Kurds deny deal with Turkey to let 'FSA' in Kobani
Iran Press TV
Fri Oct 24, 2014 3:40PM GMT
Syrian Kurdish fighters in the northern town of Kobani have denied any agreement with Turkey to allow in the so-called Free Syrian Army (FSA) militants to fight ISIL terrorists.
During a Friday telephone interview from Brussels, head of Kurdish Democratic Union Party (PYD), Saleh Moslem, denied Ankara's claim after President Recep Tayyip Erdogan said earlier on the day that 1,300 FSA militants will be sent to Kobani to help defend the city.
Moslem said the FSA would better open a second front to fight ISIL rather than going to the Kurdish city.
Meanwhile, PYD has accused Ankara of helping ISIL terrorists by turning a blind eye to at least 120 militants crossing the border into Syria earlier this week.
In a separate interview with Asharq al-Awsat daily, Moslem said new information shows the extremist militants planned to use chemical weapons against Kobani.
Kurdish officials and doctors said on Wednesday that the terrorists released a sort of toxic gas in the eastern side of the Kurdish city late on Tuesday.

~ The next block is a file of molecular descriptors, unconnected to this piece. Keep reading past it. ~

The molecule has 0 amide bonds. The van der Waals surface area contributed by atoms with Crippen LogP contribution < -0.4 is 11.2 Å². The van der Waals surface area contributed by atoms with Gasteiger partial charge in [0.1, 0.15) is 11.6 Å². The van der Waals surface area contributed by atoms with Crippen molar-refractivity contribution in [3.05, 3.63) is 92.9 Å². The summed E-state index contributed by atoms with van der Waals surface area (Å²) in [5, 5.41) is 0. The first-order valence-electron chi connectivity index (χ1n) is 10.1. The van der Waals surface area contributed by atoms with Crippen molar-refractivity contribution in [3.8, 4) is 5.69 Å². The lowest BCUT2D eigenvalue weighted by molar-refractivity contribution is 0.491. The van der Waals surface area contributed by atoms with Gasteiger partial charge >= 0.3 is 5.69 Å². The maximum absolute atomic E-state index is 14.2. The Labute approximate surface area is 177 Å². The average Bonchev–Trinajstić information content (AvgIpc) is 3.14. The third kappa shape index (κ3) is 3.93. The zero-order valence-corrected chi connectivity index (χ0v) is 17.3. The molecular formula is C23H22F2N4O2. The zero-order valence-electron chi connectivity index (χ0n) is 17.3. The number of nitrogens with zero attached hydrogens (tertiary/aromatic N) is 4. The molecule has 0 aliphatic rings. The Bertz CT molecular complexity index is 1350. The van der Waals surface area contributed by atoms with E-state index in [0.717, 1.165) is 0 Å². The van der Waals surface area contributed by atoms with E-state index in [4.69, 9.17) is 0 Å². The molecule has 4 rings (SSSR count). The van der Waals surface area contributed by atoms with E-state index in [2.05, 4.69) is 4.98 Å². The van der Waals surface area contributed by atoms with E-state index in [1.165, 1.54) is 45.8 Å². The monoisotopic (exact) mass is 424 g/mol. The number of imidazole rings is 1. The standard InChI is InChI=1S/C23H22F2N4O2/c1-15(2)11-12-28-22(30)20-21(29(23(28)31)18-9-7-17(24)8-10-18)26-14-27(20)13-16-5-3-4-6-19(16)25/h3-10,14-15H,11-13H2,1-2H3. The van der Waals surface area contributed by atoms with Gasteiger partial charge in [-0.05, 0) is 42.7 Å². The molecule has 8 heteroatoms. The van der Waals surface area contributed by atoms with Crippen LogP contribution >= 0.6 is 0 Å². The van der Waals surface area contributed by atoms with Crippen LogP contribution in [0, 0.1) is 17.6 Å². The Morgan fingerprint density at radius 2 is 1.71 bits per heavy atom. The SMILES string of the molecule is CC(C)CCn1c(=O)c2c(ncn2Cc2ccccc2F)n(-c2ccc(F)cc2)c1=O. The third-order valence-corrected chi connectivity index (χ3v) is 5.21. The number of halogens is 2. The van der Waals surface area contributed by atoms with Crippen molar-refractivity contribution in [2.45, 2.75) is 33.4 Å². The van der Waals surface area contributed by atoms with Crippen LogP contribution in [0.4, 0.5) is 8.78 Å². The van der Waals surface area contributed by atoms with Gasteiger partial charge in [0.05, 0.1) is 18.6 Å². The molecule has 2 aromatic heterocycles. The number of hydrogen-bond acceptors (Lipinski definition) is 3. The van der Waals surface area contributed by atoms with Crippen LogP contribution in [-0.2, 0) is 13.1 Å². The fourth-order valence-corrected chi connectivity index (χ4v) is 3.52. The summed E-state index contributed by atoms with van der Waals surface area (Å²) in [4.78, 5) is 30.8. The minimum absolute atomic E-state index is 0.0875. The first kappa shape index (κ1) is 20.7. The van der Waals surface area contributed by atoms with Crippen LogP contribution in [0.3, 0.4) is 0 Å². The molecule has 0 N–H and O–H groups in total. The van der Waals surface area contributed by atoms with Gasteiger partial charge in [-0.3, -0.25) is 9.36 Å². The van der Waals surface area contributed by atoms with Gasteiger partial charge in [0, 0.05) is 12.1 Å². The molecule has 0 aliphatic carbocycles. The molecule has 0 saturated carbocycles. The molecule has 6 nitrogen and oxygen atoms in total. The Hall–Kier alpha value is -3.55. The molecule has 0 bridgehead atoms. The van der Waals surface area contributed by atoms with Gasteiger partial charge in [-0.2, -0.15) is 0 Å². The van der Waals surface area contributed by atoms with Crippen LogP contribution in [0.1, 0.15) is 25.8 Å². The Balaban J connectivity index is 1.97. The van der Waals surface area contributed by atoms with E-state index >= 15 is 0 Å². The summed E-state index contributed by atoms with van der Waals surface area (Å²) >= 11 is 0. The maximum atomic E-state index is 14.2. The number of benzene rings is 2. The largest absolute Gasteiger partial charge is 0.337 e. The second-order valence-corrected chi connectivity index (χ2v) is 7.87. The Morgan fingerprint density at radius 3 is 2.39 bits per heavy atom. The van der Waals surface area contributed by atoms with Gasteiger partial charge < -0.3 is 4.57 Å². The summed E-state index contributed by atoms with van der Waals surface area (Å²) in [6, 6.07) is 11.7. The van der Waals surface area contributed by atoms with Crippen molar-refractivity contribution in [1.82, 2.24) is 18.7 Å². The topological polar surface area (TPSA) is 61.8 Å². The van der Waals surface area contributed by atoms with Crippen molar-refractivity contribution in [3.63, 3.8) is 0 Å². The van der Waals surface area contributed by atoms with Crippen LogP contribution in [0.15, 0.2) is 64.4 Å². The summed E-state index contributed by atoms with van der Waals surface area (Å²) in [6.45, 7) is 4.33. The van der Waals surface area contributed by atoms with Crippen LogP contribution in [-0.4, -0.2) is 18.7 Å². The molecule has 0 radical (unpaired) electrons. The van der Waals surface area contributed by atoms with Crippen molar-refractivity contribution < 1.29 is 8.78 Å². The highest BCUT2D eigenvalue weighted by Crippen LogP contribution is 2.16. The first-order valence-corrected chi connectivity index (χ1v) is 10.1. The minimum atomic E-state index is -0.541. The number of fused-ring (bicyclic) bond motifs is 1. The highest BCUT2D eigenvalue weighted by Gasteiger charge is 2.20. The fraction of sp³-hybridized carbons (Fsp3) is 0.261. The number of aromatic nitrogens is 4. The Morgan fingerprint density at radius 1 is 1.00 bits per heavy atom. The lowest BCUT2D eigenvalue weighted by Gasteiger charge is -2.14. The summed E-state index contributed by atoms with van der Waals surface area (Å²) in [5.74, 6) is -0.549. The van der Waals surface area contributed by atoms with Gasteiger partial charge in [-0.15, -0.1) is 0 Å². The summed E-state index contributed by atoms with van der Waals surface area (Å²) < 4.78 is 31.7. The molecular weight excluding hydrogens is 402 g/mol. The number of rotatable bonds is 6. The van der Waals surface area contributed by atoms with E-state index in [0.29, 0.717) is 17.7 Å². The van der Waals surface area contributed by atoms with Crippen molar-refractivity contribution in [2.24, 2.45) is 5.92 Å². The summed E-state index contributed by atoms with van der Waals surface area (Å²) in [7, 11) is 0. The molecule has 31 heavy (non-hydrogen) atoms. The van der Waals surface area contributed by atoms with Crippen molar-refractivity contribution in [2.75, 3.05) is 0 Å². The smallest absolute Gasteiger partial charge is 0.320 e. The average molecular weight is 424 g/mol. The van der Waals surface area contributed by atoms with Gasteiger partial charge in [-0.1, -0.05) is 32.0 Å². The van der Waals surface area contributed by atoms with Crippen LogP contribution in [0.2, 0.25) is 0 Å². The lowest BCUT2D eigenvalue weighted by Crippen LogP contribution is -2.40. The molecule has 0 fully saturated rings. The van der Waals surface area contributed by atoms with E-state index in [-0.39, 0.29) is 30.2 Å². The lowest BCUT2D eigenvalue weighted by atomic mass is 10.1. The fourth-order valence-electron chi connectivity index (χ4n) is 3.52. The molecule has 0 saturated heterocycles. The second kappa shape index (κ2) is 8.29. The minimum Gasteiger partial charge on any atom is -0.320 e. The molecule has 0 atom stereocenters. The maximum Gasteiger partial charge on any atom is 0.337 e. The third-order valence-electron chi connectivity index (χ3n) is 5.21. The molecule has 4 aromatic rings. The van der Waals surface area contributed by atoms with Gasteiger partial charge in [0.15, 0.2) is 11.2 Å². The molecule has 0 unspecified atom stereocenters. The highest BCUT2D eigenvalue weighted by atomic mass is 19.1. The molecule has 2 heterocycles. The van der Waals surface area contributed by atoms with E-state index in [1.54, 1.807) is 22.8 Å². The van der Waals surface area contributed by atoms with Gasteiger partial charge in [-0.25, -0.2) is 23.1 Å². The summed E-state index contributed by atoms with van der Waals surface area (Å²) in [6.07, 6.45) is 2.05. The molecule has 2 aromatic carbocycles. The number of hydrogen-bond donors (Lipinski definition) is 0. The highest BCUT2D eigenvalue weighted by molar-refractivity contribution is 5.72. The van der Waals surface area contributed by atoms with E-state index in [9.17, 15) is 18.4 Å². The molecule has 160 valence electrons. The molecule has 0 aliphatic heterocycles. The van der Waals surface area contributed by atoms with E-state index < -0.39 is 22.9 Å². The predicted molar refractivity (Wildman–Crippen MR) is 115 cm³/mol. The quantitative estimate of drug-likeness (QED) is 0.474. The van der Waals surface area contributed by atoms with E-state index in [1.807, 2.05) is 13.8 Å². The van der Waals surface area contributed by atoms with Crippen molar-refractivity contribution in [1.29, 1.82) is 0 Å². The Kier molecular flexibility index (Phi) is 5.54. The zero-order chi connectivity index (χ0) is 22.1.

Meanwhile, Iraq's Kurdish regional parliament agreed on Wednesday to allow sending Peshmerga forces to Kobani to help the Syrian Kurds fighting there. The decision could be a turning point in the battle.
Turkey continues to block any delivery of military, medical or humanitarian assistance into Kobani where the ISIL terrorists are feared to be aiming at massive bloodletting.
Analysts say Ankara, having already won the US green light, plans to let the terrorists seize the Kurdish town of Kobani before sending tanks and troops to fight them in a bid to capture and possibility annex the Syrian territory.
Meanwhile, Press TV has learned that Washington has moved its base from Jordan to Turkey to train radical extremists who are fighting the Syrian government.
Kobani and its surroundings have been under attack since mid-September, with the ISIL militants capturing dozens of nearby Kurdish villages.
The ISIL advance in the region has forced tens of thousands of Syrian Kurds to flee into Turkey, which is a stone's throw from Kobani.
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